In the week before Super Tuesday, March 7, LCR spent $20,000 on radio ads that aired in Los Angeles, New York and Massachusetts. "I was happy to hear George W. Bush say he's a uniter, not a divider," a female voice says. "But then he said he would not meet with gay Republicans, and worse, he wouldn't hire them. Then Bush went to Bob Jones University ... and he aligned himself with Pat Robertson and Jerry Falwell. I am sorry -- that doesn't build the kind of Republican Party that wins elections. Do we have to lose our third presidential race in a row because our candidate has pandered to the far right?"

The Wisconsin chapter of LCR objected to the anti-Bush ads -- which, according to Schmid and others, reflects how the national LCR has been at odds with state chapters over the Bush issue. The Wisconsin chapter was even put on probation by the national board. Bob Stears, chairman of the national LCR board, called for the charters of three Wisconsin LCR locals to be made "conditional" until members from them met with the national board of directors twice before Jan. 31, 2001, and agreed not to use the name "Log Cabin Republicans" in any activity having to do with the presidential election. "To publicly criticize the National Board ... is inappropriate," Stears said in a letter to LCR members.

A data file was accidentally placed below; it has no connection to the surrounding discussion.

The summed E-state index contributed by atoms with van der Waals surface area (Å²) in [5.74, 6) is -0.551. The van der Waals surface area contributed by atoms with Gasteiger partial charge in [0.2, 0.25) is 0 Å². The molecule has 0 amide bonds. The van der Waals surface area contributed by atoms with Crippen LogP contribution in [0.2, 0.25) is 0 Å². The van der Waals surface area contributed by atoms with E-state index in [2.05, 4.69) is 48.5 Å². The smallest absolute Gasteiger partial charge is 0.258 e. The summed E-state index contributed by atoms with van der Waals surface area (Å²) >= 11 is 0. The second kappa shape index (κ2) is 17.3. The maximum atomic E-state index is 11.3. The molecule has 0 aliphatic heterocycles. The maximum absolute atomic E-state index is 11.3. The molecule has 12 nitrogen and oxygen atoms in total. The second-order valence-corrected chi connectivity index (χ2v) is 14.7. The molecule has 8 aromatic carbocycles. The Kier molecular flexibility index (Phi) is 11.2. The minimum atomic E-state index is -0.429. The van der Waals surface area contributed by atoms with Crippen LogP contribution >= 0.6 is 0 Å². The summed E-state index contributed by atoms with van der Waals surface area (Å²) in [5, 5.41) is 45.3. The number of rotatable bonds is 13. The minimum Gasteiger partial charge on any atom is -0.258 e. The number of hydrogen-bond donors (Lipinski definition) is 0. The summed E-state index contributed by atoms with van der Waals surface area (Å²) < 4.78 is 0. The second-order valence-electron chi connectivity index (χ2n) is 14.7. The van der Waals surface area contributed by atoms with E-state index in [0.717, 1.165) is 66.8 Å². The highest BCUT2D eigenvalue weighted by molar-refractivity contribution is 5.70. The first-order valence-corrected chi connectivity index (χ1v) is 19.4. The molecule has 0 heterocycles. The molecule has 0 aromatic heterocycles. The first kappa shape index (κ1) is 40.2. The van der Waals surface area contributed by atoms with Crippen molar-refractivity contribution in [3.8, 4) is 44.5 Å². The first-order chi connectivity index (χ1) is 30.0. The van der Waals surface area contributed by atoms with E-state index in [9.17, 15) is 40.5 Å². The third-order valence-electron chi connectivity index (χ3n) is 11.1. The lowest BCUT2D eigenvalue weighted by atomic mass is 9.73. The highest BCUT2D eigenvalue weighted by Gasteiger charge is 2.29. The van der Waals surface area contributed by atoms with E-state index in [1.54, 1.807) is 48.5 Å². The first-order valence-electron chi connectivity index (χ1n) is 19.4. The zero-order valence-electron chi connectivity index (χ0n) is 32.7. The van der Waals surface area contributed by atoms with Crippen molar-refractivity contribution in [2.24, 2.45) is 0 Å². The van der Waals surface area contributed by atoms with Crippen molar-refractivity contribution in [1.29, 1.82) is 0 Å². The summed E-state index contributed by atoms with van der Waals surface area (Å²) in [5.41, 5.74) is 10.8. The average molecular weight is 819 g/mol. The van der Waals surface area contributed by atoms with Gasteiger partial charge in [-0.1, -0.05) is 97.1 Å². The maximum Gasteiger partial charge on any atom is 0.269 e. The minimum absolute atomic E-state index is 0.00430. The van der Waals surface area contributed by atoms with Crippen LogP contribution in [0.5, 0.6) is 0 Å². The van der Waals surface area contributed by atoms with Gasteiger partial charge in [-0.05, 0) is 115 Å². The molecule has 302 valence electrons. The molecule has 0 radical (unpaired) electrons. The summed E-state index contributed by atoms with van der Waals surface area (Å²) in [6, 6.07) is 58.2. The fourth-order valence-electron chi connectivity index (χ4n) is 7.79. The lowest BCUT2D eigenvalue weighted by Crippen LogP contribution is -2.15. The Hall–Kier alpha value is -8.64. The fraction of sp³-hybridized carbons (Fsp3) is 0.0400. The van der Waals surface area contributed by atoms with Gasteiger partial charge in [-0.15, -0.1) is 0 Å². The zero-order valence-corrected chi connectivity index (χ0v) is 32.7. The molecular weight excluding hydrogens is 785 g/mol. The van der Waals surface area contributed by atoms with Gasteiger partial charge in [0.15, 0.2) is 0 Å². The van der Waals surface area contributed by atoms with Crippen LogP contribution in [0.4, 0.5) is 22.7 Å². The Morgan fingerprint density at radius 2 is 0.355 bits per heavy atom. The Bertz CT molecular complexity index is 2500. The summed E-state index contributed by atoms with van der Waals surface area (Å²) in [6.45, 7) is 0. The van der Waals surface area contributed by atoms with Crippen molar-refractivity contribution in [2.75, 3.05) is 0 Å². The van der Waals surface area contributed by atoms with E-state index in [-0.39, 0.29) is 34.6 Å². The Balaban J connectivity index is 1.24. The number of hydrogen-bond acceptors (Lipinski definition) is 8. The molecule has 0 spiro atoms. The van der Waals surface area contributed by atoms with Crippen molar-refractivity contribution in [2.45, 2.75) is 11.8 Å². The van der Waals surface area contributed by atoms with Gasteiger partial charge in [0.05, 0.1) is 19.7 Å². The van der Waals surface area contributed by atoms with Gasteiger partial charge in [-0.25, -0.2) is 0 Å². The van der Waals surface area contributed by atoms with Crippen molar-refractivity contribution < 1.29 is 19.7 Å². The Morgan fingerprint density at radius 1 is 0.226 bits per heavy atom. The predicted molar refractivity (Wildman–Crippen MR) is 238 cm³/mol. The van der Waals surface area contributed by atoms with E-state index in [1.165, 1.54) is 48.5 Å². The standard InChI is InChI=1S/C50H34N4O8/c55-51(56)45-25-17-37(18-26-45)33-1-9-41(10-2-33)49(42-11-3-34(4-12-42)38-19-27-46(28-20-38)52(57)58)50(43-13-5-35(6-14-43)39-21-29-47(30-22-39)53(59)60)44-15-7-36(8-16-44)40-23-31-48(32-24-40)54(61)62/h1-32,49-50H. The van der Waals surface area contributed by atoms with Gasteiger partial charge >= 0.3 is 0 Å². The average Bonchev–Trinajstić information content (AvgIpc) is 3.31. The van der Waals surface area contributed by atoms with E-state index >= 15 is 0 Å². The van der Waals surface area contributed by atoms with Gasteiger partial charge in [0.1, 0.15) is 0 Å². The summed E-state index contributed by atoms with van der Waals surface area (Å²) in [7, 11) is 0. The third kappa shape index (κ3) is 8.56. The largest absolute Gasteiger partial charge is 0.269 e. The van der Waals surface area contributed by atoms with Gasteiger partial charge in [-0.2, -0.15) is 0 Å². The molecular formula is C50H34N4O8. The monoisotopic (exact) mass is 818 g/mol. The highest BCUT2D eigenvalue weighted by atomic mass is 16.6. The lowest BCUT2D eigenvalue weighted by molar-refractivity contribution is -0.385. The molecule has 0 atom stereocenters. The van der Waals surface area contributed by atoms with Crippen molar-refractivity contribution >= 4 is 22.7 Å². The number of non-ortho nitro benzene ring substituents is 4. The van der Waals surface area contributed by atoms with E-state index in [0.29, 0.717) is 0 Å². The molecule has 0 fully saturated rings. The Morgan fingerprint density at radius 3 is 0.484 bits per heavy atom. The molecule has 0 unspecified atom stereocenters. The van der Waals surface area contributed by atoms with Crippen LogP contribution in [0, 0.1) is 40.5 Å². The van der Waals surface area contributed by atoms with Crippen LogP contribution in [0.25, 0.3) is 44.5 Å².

"The most important thing is to set up an environment of mutual respect and trust between the governor and the gay community," says David Greer, state chairman of the Pennsylvania LCR. Greer says that the national LCR should have been working behind the scenes to educate Bush instead of blasting him in front of the media, God and everyone. Such is "part of being a team player when you are -- as we are -- part of a partisan organization. Governor Bush's relationship with the gay and lesbian community shouldn't be entirely characterized by his relationship to one organization."

"These are very serious issues," says Schmid, who has sat on the national board of the Human Rights Campaign, a nonpartisan group that lobbies for gay and lesbian rights, and is an alternate Bush delegate for this year's Republican Convention. "You need to build trust to discuss these issues. And right now there is no trust between Bush and the national office of the Log Cabin Republicans."